The fate of Jay Carney
After leaving the White House with a reputation for telling lies, what are the career options open for Jay Carney? Once upon a time, he was an actual reporter who gathered news and was supposed to be believed, working for Time Magazine, which some readers may remember used to be a major publication.
According to the Daily Caller, next stop: MSNBC:
Sources inside MSNBC say former White House Spokesman Jay Carney, who recently resigned from his post at 1600 Pennsylvania Avenue, will likely be headed to MSNBC.
Carney is in talks for a contributor position.
MSNBC, of course, is already the home of Carney’s predecessor Robert Gibbs, and Obama election strategy mastermind David Axelrod, so it would be a reunion of sorts for Carney. Contributors on MSNBC have the responsibility of validating whatever the Democratic Party wants people to believe, and herding that diminishing group of viewers toward the polls every couple of years.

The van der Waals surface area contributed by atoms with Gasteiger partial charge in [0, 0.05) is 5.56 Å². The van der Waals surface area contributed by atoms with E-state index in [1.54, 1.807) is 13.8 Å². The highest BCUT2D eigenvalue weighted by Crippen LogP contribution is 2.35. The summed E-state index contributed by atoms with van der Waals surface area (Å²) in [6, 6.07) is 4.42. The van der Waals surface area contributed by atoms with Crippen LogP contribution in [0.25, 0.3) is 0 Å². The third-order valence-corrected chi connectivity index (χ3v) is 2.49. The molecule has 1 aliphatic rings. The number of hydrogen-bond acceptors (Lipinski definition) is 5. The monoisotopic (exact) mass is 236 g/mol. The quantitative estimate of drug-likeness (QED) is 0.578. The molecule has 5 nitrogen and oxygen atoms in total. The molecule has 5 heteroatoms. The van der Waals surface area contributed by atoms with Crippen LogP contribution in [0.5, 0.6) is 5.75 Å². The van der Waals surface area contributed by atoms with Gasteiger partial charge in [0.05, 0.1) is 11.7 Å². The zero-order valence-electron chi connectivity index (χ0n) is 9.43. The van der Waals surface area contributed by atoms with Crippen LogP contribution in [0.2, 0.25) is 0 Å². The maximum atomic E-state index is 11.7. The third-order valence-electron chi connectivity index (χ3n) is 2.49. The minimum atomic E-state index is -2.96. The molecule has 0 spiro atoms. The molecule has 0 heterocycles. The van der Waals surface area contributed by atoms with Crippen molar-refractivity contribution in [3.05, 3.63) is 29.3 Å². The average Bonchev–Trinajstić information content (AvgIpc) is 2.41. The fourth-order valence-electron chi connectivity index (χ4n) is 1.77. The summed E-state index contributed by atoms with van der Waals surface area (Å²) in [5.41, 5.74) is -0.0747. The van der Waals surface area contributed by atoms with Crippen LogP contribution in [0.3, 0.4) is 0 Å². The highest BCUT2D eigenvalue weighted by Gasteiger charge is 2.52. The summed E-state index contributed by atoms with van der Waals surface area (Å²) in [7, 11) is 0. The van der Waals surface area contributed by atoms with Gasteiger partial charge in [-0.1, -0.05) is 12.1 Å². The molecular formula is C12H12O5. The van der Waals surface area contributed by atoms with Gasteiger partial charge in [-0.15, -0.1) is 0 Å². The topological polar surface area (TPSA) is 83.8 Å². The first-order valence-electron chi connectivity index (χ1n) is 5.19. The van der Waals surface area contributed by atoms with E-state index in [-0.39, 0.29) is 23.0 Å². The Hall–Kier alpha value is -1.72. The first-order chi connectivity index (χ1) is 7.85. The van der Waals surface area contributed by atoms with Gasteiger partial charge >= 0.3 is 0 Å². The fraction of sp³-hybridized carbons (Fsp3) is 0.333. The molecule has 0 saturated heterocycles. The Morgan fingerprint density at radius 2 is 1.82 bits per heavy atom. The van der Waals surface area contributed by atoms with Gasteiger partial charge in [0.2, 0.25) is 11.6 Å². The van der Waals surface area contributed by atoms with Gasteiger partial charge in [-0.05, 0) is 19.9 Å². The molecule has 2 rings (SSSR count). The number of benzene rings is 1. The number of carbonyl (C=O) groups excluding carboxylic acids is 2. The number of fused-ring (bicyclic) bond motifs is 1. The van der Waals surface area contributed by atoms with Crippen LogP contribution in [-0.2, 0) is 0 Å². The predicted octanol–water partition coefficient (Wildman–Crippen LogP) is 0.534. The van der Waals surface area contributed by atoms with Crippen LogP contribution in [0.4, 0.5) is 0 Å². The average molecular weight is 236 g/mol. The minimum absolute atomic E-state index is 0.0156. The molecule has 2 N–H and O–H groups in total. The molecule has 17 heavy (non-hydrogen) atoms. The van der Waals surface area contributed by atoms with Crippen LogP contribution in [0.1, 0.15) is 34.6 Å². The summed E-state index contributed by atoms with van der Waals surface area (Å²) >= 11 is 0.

Daniel Greenfield, writing at Front Page Magazine, speculates that a part time gig at MSNBC may be the only job Jay can get:
[A]fter spending years flacking for Obama, the only gig this former “journalists” could get was at MSNBC.
But I think it is too early to shed any tears for Jay. After all, there are many hundreds of campuses where students pay mandatory “student activity fees” in the hundreds of dollars each, that are used to hire outside speakers to come in and deliver speeches presenting the “inside” story about topics the students may have seen on television. As someone whose visage has appeared on those screens, and with the requisite left wing credentials to pass muster in the monoculture maintained by academic leftists, Jay should be in line to collect speaking fees well into the multi-thousands per pop for at least a couple more years.
Then there is book advance to be had from a publisher whose corporate parent has business regulated by the federal bureaucracy. Just as Hillary Clinton collected well over 10 million bucks for a book tat maybe a hundred and fifty thousand people will ever buy (and a tiny fraction of those read), so Jay can cash in for a lesser, but still substantial advance that may or may not actually be covered by book sales.
And finally, there is K Street. Having a familiar face helps get access to people in need of persuasion by moneyed interests. So, lobbing of a continuation of some regulation, or imposition of another on a competitor, and the other rent-seeking is a likely destination.
So all in all, good prospects ahead for Jay. Shed no tears for the stand-up guy.